Refractive Solutions: Understanding the Differences between LASIK and ICLs
LASIK, ICL, IOL, PRK, LASEK … These days the choices for vision correction can look more like an eye chart and less like solutions for nearsightedness, farsightedness, and astigmatism. At a time when there are so many variations on refractive eye surgery, it can be difficult to find the one that's right for you.
If you are confused about which procedure may be most beneficial to you, the best place to start may be to consider the differences between two of the most popular methods of correcting refractive errors: LASIK and phakic IOLs (often referred to as implantable contact lenses or ICLs).
LASIK – Should You or Shouldn't You?
Laser-Assisted in Situ Keratomileusis, usually referred to as LASIK, has emerged as the best-known and most commonly performed treatment for refractive errors. In LASIK, a laser is used to reshape the cornea, thereby correcting varying degrees of nearsightedness, farsightedness, and astigmatism. As with any procedure, there are positives and negatives to this type of vision correction.
There are several variations on the LASIK procedure, including custom wavefront LASIK, IntraLase® LASIK, Epi-LASIK, and others. To determine which, if any, of these are best for you, speak with your doctor.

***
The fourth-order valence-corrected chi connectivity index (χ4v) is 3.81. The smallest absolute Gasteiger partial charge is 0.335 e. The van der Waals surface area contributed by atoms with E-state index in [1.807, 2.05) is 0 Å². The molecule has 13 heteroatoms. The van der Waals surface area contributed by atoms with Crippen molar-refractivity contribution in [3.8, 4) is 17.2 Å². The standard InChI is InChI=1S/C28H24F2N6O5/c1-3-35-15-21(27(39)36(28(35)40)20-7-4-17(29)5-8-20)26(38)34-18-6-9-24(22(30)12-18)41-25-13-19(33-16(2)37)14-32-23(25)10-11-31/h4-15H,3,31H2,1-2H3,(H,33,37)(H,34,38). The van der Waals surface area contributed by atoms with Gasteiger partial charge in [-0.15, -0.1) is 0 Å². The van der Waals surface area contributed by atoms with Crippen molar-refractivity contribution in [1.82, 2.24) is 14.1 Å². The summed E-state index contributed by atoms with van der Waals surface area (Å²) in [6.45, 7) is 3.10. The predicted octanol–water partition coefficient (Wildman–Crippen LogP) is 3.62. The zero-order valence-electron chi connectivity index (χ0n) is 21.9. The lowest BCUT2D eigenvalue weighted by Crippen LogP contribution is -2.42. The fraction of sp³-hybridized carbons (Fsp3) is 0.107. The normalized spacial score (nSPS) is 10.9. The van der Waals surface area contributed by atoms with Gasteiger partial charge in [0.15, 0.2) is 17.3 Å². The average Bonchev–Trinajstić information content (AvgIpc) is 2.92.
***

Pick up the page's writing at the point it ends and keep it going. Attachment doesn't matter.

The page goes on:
What People Like about LASIK
The vast majority of patients who have undergone LASIK achieved at least 20/40 vision while more than half regained 20/20 vision. Results such as these, along with the fact that many patients have been able to achieve complete freedom from corrective eyewear, have made LASIK a popular vision correction solution.
In addition, many people choose LASIK because, in most cases, the procedure itself is quick (usually less than 15 minutes) and relatively painless. Also, improvement in vision is usually noticed within a day or two and continues as the eye heals over the next six months.
Some Issues with LASIK
Although LASIK is a generally safe and effective option for most people with refractive errors, it is not right for everyone. Some people are simply not good candidates for the procedure; others are apprehensive about the possible outcomes associated with the procedure.
LASIK surgery is not recommended for patients who:
- have thin corneas
- suffer from severely dry eyes